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About Bizibilder

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    Hyper Giant
  • Birthday August 28

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    Norfolk, UK
  1. Non computerized mount

    It depends on what you want to photograph! For long exposure deep sky imaging a driven equatorial mount is pretty much essential and computer control/guiding is just a step further that makes life a lot easier. Goto also helps even if only as a time saver - it can be tricky finding "invisible" objects against a black background . For Solar, Lunar and planetary imaging computer control is not necessary as long as you can keep them in the field of view long enough to capture your images. Even a planet drifting across the field of view of a non-motorised scope can be captured. It just makes things very difficult - but it can be done. Overall an equatorial mount with at least motor drive makes life so much easier!!
  2. Solar photography

    Yes - You need to make something to hold the Solar film over the whole lens aparture (or over the whole aparture of a telescope). You could simply tape it in place but that could leave a residue of sticky stuff on the camera . Don't worry if the filter sheet is slightly wrinkly - it will make no difference at all to the image. Whatever you do don't stretch the filter sheet as that could damage it. There are instructions for assembling a filter holder here: Baader Film Please note: If you buy film of ND5 (for visual observing) it will still be perfectly OK for photography. If you but ND 3.8 it will be OK for photography BUT NOT AT ALL FOR VISUAL USE.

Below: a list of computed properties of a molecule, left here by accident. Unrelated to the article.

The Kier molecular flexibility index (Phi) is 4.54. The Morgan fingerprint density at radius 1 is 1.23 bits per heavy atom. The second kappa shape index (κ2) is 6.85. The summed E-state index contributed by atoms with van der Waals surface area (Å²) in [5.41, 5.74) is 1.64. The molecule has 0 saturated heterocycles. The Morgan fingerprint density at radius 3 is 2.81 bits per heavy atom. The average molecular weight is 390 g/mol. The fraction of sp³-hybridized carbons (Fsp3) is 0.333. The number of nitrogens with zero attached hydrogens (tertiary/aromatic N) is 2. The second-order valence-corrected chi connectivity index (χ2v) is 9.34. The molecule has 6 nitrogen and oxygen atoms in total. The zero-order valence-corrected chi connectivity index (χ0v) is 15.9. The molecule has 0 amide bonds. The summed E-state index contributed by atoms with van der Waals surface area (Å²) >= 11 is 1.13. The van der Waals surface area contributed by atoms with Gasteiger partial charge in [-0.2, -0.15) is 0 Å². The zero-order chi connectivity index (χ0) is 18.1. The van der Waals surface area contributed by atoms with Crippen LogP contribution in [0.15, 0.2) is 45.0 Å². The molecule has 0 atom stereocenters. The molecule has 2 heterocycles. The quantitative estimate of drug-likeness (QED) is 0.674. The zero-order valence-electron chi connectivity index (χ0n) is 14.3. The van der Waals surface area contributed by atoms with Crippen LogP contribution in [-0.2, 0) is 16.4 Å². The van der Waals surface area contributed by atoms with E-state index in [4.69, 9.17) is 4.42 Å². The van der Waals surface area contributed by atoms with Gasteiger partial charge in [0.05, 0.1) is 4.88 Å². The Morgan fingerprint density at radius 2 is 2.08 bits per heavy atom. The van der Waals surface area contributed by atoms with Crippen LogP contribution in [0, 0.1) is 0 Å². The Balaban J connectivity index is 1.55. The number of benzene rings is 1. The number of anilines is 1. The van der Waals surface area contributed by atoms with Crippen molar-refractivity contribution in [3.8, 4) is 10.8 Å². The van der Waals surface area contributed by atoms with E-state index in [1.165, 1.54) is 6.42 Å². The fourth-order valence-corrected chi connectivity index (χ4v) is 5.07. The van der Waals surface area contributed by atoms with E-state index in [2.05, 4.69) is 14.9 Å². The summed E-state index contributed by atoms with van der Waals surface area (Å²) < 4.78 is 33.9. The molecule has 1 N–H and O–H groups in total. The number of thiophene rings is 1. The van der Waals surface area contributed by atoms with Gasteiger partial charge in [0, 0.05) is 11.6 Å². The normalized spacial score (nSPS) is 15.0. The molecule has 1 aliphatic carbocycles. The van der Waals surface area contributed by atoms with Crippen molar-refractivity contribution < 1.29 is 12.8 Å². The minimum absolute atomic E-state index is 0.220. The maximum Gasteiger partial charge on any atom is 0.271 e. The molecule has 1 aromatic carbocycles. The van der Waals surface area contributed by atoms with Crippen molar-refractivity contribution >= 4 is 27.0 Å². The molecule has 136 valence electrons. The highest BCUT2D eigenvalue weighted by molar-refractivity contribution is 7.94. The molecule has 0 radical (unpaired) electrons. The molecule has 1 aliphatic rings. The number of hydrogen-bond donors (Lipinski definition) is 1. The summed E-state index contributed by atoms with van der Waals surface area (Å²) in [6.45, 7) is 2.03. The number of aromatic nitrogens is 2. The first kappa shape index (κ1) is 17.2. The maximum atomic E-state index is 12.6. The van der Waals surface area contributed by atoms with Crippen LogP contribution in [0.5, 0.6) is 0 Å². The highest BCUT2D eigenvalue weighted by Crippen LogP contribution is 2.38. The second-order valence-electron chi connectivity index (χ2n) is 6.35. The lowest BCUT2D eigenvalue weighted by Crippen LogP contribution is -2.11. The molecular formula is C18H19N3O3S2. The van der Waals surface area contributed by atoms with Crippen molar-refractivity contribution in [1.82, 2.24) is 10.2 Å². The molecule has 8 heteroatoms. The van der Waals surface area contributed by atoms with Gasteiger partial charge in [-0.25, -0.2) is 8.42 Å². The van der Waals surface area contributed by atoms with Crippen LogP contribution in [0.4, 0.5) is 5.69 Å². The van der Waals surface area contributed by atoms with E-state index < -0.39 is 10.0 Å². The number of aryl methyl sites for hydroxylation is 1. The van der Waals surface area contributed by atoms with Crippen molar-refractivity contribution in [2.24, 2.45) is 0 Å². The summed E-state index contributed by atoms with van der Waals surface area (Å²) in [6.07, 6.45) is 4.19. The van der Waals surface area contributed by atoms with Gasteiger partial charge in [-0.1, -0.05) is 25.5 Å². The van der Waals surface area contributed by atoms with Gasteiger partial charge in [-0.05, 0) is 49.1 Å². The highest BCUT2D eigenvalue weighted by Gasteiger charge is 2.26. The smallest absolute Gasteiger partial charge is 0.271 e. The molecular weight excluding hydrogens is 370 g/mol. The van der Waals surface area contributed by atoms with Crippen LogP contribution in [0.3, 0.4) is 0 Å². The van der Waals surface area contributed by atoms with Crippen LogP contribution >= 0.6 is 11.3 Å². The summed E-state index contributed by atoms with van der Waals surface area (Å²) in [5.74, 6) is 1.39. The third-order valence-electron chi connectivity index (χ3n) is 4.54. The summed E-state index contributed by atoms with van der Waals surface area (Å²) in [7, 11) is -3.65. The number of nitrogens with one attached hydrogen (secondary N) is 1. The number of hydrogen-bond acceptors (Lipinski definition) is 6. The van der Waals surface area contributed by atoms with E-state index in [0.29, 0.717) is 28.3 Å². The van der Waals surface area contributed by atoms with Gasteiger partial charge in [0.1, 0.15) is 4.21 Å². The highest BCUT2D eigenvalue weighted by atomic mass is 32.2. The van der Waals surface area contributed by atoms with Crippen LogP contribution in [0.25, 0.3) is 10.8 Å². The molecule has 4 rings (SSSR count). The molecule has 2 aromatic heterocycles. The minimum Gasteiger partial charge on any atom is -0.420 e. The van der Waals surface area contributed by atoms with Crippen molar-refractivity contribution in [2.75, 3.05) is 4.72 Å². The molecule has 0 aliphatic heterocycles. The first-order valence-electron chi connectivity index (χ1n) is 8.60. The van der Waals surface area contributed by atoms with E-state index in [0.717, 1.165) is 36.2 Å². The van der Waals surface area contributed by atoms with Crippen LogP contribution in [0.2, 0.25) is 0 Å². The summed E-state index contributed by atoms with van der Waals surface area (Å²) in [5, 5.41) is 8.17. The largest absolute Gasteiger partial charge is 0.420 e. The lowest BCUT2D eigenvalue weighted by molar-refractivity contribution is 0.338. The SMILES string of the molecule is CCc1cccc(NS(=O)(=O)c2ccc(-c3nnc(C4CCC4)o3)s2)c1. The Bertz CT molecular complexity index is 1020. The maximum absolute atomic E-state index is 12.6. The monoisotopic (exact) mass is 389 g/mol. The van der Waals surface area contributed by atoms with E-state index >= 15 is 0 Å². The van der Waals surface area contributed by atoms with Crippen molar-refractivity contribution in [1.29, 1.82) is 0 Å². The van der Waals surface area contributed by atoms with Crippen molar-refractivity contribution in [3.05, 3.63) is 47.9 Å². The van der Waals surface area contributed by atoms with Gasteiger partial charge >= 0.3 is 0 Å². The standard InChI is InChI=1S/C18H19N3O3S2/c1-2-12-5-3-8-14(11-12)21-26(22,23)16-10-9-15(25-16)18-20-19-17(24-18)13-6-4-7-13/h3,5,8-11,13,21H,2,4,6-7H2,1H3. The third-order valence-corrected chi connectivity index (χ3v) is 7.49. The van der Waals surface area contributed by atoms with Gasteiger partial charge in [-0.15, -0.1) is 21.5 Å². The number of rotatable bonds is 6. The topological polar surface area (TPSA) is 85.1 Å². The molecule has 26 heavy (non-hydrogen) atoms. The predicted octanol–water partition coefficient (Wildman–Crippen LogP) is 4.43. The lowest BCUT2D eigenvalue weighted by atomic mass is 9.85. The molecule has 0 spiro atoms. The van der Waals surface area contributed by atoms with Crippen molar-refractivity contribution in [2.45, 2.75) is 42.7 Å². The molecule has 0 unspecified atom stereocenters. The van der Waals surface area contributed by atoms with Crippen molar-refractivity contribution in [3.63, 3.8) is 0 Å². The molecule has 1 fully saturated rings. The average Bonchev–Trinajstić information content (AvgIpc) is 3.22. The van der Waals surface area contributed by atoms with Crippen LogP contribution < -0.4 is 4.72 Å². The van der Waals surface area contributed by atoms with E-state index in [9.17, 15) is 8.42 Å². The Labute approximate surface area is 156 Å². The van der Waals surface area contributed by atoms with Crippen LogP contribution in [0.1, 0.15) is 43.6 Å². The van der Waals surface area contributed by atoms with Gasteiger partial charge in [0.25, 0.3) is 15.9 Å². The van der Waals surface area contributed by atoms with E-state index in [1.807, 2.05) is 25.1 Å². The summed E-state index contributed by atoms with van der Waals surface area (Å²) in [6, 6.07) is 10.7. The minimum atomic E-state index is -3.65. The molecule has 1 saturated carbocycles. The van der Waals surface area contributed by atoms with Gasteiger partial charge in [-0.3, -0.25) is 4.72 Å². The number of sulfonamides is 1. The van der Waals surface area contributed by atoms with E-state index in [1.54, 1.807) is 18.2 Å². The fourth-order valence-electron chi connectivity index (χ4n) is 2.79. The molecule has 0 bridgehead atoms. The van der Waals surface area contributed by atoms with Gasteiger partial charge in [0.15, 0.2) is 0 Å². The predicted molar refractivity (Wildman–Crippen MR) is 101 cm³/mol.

3. Solar photography

    Yes you could - make a proper filter holder to ensure that it can't fall off!! (Cardboard engineering is all that is required).